Help your fellow builder by leaving your feedback based on these three criteria:
- Originality: How original is this - never seen before?
- Building Techniques: How much skill do you think the creator of this MOC has, in terms of building technique?
- Details: Express how much you like the details of the build.
Your feedback is only shown to the creator as well as yourself. It is not available for other users to see. The creator won't see your user name.
Last Updated . Click "Updates" above to see the latest.
Gastro Alley is a food street that celebrates the international cultural diversity of LEGO fans from all over the world.
It is highly detailed and features four street food stalls that are each very distinct in offerings, look and build techniques.
To give Gastro Alley visual texture and variety, there are many different interesting elements throughout the build including:
- A tree with an overflowing rubbish bin at the foot of it.
- A cat ready to pounce on a large rat rummaging through the rubbish.
- A fully tiled green picnic table and benches with white metal frames.
- A European-style lamppost with street sign
- A realistic gas pipe with meter on the ground.
The base plate measures 32 x I6 studs and is detailed to look like a distressed or well-worn road with potholes, broken surfaces and cobblestone fillings.
The four stalls are each original in design and include a Turkish kebab stall, Italian pizza stand, tiki fruit juice bar and a Japanese ramen stall.
The Ramen stall has an almost Ninjago feel to it. It is distinctively Asian and features an innovative brick built 3D signage with giant chopsticks and a bunch of noodles. The stall includes inbuilt drawer storage space, stove top, Japanese wine, seasoning and a bowl of noodles.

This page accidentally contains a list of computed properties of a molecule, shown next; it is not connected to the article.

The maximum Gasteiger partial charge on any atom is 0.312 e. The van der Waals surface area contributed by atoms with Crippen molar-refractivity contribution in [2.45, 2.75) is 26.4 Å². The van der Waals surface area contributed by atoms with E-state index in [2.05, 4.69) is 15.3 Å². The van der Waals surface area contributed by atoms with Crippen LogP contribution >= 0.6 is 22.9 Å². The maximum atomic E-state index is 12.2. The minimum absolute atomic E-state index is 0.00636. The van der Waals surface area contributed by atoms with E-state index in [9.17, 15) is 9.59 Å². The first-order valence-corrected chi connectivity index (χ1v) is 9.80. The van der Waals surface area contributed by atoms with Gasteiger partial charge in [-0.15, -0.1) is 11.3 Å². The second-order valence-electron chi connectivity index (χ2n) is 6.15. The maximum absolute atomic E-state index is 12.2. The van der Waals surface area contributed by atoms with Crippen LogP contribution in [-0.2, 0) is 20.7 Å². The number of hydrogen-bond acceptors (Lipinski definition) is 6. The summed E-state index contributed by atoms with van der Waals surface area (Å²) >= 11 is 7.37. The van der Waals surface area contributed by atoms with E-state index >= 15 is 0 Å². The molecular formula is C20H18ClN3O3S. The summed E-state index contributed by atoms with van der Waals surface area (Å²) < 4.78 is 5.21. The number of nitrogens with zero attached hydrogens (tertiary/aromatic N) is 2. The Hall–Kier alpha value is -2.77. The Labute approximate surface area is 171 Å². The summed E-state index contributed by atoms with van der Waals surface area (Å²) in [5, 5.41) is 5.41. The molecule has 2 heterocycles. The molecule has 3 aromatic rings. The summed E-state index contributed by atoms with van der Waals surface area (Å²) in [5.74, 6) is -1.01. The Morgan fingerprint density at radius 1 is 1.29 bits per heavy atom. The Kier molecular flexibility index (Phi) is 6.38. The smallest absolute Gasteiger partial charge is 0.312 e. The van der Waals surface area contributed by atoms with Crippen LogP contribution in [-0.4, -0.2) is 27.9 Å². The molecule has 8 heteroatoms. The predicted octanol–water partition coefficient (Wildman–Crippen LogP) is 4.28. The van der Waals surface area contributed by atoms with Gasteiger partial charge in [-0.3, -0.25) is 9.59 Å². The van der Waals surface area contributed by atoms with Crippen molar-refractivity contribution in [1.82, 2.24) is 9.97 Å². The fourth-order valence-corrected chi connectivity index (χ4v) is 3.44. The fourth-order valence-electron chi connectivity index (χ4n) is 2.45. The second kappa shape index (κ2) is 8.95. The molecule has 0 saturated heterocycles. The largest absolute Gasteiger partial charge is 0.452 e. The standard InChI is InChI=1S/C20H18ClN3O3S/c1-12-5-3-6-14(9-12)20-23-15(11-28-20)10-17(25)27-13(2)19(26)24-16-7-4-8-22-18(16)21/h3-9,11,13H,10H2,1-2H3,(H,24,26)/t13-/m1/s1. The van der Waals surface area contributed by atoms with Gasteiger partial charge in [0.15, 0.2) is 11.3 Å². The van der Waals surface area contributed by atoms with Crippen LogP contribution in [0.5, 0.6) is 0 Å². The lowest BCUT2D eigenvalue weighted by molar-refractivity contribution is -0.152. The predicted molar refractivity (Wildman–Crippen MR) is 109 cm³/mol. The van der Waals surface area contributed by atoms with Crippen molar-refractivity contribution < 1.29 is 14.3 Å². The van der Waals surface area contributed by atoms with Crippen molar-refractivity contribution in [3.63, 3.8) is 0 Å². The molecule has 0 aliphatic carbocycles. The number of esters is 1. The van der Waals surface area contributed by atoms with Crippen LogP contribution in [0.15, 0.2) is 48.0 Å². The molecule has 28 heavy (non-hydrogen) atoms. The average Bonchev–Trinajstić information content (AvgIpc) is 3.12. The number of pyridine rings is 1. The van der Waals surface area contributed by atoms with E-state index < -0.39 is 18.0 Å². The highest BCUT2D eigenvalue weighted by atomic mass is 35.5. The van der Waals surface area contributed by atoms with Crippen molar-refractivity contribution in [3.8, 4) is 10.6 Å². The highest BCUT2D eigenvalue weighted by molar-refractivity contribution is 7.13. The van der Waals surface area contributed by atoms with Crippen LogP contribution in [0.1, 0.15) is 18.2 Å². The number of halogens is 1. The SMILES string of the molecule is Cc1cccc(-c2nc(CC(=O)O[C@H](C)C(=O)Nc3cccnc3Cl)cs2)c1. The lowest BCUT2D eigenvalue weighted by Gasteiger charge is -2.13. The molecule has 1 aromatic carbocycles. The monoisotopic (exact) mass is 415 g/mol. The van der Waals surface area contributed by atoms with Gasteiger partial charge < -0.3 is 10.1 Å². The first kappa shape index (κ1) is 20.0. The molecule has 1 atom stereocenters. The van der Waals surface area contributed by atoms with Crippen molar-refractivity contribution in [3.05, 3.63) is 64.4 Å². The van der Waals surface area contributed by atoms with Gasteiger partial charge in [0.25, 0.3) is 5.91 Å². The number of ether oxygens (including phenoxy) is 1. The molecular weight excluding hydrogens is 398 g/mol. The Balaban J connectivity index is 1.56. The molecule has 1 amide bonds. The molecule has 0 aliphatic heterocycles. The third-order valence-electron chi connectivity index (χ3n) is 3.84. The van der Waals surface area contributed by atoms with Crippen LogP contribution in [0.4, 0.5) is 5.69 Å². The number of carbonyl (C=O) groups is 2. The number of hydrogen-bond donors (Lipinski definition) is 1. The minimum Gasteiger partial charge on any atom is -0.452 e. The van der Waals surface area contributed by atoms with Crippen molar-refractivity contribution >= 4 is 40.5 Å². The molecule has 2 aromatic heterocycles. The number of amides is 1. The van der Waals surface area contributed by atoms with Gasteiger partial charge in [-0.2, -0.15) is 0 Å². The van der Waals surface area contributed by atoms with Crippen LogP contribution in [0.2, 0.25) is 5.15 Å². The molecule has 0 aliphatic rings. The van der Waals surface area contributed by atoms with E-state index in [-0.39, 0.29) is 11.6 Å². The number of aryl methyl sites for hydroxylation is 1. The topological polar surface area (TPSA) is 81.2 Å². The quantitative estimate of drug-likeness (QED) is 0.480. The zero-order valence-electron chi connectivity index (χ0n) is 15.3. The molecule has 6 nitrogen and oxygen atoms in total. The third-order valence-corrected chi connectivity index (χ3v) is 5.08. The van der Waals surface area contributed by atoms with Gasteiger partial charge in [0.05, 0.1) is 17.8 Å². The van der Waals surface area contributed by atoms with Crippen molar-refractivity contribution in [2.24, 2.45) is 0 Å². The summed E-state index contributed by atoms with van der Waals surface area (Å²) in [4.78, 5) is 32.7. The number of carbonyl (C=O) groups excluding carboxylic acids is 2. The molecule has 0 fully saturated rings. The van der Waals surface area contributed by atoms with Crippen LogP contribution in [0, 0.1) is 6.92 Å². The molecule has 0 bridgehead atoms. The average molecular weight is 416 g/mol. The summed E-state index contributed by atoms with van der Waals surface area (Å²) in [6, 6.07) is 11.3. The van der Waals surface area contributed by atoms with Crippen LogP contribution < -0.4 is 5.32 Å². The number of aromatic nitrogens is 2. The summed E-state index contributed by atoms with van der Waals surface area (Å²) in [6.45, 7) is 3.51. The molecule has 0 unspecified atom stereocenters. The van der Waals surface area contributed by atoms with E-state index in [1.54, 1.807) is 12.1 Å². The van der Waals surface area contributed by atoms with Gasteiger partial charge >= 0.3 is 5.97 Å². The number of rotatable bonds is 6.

The tiki juice bar is Polynesian-inspired in design and features a slanting roof covered with palm leaves. The vertical supports simulate palm tree trunks and the entire build is made of different shades of brown and tan parts. There are fruit displays and decorations all around the stall as well as a large realistic blender.
The pizza stand bears the iconic colours of the Italian flag in the roof and has a pizza preparation counter with pizza ingredients. The main feature of the stall is a large wood oven pizza. The oven has a wood fire at the base. There is a grill for a decorated pizza tile and an oven hood that leads exhaust out the back of the stand.
The kebab stall is designed to look like a real-life portable stainless steel stall complete with wheels and support stand. There is a tasty slab of meat hanging from a skewer in a heating lamp above a large grill with a splash tray. Two prepared kebabs rest on a stand by the side with a bottle of hot sauce and stack of napkins in the front.
There are a total of eigth Minifigs with this set - four stall vendors and four customers. The stall vendors include the ramen seller, juice bar vendor, pizza chef and kebab stall owner.
The four customers include a man in a business suit with newspaper, boy with a slice of pizza on a napkin, woman in office attire with a phone on a selfie stick and a lady in casual clothes and a notepad on hand.
There is a storyline that accompanies the set. The four food stalls are vying for the converted Brickelin Star (a play on the Michelin Star), the highest honour that a food establishment can receive in the LEGO universe.
One of the four customers is a mystery food reviewer and will determine which stall will get the Brickelin star. Who do you think is the mystery food reviewer?
The build is modular in nature, in that you can easily remove the individual stalls as they are attached to the base plate with jumper plates.
There is another modular element to the set. While Gastro Alley works perfectly as a stand alone display set, it was designed to be easily integrated into any LEGO city, theme park or carnival or will work.
There are different elements on the base place that can be easily re-positioned and orientated so that you can logically place the food street between two modular buildings with its short end facing out. You can of course put it set in lengthwise between two modulars as well. Gastro Alley also fits perfectly as a corner display next to a modular building in a LEGO City.
Watch the video in comments.